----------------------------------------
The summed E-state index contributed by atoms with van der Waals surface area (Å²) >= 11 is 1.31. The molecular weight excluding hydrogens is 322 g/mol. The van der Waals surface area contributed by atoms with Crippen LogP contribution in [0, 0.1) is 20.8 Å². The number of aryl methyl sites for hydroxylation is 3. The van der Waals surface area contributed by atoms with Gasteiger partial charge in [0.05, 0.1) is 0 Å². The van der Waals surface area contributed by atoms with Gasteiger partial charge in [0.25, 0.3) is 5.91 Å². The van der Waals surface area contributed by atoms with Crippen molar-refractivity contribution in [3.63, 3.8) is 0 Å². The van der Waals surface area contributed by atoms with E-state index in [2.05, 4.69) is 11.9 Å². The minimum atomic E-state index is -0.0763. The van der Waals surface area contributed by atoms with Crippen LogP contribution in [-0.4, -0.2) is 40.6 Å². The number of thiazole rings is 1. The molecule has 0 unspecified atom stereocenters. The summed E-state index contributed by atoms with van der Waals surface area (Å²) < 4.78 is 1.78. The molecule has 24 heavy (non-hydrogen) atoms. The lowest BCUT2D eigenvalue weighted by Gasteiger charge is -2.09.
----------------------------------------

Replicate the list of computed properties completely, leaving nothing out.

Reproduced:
The summed E-state index contributed by atoms with van der Waals surface area (Å²) >= 11 is 1.31. The molecular weight excluding hydrogens is 322 g/mol. The van der Waals surface area contributed by atoms with Crippen LogP contribution in [0, 0.1) is 20.8 Å². The number of aryl methyl sites for hydroxylation is 3. The van der Waals surface area contributed by atoms with Gasteiger partial charge in [0.05, 0.1) is 0 Å². The van der Waals surface area contributed by atoms with Gasteiger partial charge in [0.25, 0.3) is 5.91 Å². The van der Waals surface area contributed by atoms with Crippen molar-refractivity contribution in [3.63, 3.8) is 0 Å². The van der Waals surface area contributed by atoms with E-state index in [2.05, 4.69) is 11.9 Å². The minimum atomic E-state index is -0.0763. The van der Waals surface area contributed by atoms with Crippen LogP contribution in [-0.4, -0.2) is 40.6 Å². The number of thiazole rings is 1. The molecule has 0 unspecified atom stereocenters. The summed E-state index contributed by atoms with van der Waals surface area (Å²) < 4.78 is 1.78. The molecule has 24 heavy (non-hydrogen) atoms. The lowest BCUT2D eigenvalue weighted by Gasteiger charge is -2.09.